It is winter in Capernaum, and business at the customs house is slow. Gazing across the sea of Galilee, Levi fingers the coins in his collection box. But today, strangely, Levi isn’t thinking about money. Lulled by the cadence of the waves, Levi thinks instead of himself.
For weeks he has felt remarkably alone. Because of his work, of course, he has always been separated from the life of the city. No Jew who collects taxes for the Roman imperialists is accepted by his countrymen. Levi is very rich, yet his only friends are social and religious misfits like himself.
It’s been years since he attended synagogue. The Law, the Prophets, the Sacred writings—he knows them well. But he is not welcomed. No one despises him more viciously than do the scribes and Pharisees.
Lately, though, Galilee is different. Captivated by the Teacher from Nazareth, people talk of little else. Since his arrival in Capernaum, Jesus has become the town’s most popular citizen. Wherever he goes, crowds flock to him, listening in hushed expectation as he speaks, watching to see what miracle he’ll do next.
Such power he has! Even the scribes and Pharisees are no match for him. And they know it. People are beginning to look to Jesus as their teacher. Some are becoming his disciples. Only a few months earlier Levi watched incredulously as four fishermen left their successful business to follow him.
“He must be the Messiah,” some are saying.
And in the presence of Jesus, Levi never feels alone. Sometimes, obscured by the crowd, he listens to Jesus teach. He watches Jesus with people. Jesus knows nothing of misfits. He seems to love everybody. Even those the scribes call unclean appear special to him. He touches them, speaks to them, smiles at them.
Who is this man? Can Jesus be the Messiah, God made flesh, the redeemer the prophets promised? Fingering his coins, Levi wonders what it all means.
Just then Jesus approaches Levi’s desk, followed as always by the crowd. He looks directly at Levi. “Follow me,” he says. Nothing else. Just “Follow me.”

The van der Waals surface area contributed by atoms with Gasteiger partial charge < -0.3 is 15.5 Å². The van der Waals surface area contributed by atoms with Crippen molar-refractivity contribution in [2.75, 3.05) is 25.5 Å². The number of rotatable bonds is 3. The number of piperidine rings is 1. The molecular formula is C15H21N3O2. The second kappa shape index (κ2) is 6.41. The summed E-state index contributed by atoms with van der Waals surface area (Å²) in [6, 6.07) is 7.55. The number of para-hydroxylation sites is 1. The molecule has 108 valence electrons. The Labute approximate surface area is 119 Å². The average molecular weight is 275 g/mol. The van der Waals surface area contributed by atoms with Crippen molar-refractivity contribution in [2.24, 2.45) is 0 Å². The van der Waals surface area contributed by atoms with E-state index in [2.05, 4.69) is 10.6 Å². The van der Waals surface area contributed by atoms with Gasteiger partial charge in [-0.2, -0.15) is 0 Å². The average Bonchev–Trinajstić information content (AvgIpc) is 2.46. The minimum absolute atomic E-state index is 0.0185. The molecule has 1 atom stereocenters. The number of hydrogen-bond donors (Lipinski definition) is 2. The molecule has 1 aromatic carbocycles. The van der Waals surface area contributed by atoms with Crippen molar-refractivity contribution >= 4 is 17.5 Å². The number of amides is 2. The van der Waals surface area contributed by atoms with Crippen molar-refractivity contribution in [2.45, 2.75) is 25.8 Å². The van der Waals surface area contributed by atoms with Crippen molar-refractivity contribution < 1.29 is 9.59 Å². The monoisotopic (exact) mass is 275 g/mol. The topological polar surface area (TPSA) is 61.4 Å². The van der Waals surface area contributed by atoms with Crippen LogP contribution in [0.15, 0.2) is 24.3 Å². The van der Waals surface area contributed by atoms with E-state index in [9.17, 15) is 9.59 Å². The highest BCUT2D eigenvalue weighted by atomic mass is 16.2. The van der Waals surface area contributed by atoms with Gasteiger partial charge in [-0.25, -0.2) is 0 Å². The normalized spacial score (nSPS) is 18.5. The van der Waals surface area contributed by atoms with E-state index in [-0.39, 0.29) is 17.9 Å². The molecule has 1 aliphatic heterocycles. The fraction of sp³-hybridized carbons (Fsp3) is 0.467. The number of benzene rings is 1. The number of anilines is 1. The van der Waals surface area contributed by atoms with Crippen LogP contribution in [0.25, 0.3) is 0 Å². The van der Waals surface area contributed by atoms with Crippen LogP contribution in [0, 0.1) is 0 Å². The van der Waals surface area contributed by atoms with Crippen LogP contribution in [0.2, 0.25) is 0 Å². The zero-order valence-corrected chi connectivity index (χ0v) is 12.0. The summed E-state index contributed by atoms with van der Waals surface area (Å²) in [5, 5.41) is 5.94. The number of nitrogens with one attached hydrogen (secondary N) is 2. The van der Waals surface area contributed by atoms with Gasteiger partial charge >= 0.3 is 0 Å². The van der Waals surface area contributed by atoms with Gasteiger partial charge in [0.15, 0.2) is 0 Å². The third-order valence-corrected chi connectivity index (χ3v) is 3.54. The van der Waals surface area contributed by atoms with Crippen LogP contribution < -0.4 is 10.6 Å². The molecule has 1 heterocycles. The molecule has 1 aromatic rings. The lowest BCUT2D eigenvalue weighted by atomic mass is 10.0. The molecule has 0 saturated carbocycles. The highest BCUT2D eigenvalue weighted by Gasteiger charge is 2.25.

Astonishment ripples through the crowd. “The publican!” they gasp. “Whatever does the Teacher want with this filthy tax collector?”
Levi wonders, too. But it really doesn’t matter. Jesus wants Levi’s companionship, and he offers Levi his in return. That’s enough. Without a word, Levi leaves everything behind and follows Jesus.
The great exchange
Thus Levi the tax collector became Matthew, disciple of Jesus and author of the Gospel that bears his name. Well educated, Matthew probably spoke several languages and knew shorthand, and his job had trained him in record keeping. Because of him, we have a meticulous record of Jesus’s activities and words.
Although Matthew’s Gospel was written after Mark’s, it was the most valued by the early church. And when the New Testament was compiled, it was placed first in the canon. We have no record in the Bible of any word Matthew ever spoke, but in his Gospel Matthew speaks powerfully and eloquently of the King for whom he exchanged his very life.
For the next few months we will study Matthew’s gospel. Written for the Jews, Matthew pictures Jesus as the fulfillment of all Old Testament prophecies. (Matthew alone uses the phrase “that it might be fulfilled.”) In Matthew’s gospel, the word kingdom appears more than fifty times, and in that kingdom Jesus is King. “Jesus walks through Matthew’s pages as if in the purple and gold of royalty,” William Barclay observes.
That is the Jesus we’ll see as we study this remarkable account of our Lord’s life.
Norma Farthing is a former teacher and administrator who's married to John, a former professor and pastor. They enjoy retirement in Northwest Arkansas, especially being Nana and Poppy to Landon and Layton, reading good books, watching old movies, and cheering for the Duke Blue Devils.